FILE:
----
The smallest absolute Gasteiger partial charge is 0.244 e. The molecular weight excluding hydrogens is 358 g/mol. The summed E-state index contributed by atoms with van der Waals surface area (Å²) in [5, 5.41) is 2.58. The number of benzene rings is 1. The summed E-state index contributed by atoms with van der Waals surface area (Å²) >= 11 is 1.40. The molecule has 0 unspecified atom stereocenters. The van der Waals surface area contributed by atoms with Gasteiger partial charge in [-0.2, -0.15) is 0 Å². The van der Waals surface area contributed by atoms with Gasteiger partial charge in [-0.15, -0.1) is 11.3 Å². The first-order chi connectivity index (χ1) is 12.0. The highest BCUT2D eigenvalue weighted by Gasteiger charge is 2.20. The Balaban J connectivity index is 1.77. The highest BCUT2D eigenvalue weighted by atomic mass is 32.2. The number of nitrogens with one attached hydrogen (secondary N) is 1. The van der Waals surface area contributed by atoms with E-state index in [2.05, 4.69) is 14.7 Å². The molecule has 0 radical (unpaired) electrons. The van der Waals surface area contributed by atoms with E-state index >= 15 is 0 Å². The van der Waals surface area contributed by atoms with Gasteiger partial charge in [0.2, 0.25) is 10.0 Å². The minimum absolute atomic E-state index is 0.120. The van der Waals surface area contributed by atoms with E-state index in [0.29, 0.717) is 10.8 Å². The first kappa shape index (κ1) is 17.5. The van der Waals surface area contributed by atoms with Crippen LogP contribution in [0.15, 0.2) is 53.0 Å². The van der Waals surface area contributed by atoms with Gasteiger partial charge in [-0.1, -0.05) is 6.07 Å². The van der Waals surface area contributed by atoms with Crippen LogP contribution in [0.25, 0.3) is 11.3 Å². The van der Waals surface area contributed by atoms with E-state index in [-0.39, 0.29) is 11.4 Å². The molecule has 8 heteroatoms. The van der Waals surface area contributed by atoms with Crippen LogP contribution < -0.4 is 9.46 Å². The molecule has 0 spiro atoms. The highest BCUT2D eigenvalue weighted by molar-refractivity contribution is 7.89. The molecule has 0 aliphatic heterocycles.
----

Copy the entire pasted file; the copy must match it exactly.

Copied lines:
The smallest absolute Gasteiger partial charge is 0.244 e. The molecular weight excluding hydrogens is 358 g/mol. The summed E-state index contributed by atoms with van der Waals surface area (Å²) in [5, 5.41) is 2.58. The number of benzene rings is 1. The summed E-state index contributed by atoms with van der Waals surface area (Å²) >= 11 is 1.40. The molecule has 0 unspecified atom stereocenters. The van der Waals surface area contributed by atoms with Gasteiger partial charge in [-0.2, -0.15) is 0 Å². The van der Waals surface area contributed by atoms with Gasteiger partial charge in [-0.15, -0.1) is 11.3 Å². The first-order chi connectivity index (χ1) is 12.0. The highest BCUT2D eigenvalue weighted by Gasteiger charge is 2.20. The Balaban J connectivity index is 1.77. The highest BCUT2D eigenvalue weighted by atomic mass is 32.2. The number of nitrogens with one attached hydrogen (secondary N) is 1. The van der Waals surface area contributed by atoms with E-state index in [2.05, 4.69) is 14.7 Å². The molecule has 0 radical (unpaired) electrons. The van der Waals surface area contributed by atoms with E-state index >= 15 is 0 Å². The van der Waals surface area contributed by atoms with Gasteiger partial charge in [0.2, 0.25) is 10.0 Å². The minimum absolute atomic E-state index is 0.120. The van der Waals surface area contributed by atoms with E-state index in [0.29, 0.717) is 10.8 Å². The first kappa shape index (κ1) is 17.5. The van der Waals surface area contributed by atoms with Crippen LogP contribution in [0.15, 0.2) is 53.0 Å². The van der Waals surface area contributed by atoms with Gasteiger partial charge in [-0.1, -0.05) is 6.07 Å². The van der Waals surface area contributed by atoms with Crippen LogP contribution in [0.25, 0.3) is 11.3 Å². The van der Waals surface area contributed by atoms with E-state index in [-0.39, 0.29) is 11.4 Å². The molecule has 8 heteroatoms. The van der Waals surface area contributed by atoms with Crippen LogP contribution < -0.4 is 9.46 Å². The molecule has 0 spiro atoms. The highest BCUT2D eigenvalue weighted by molar-refractivity contribution is 7.89. The molecule has 0 aliphatic heterocycles.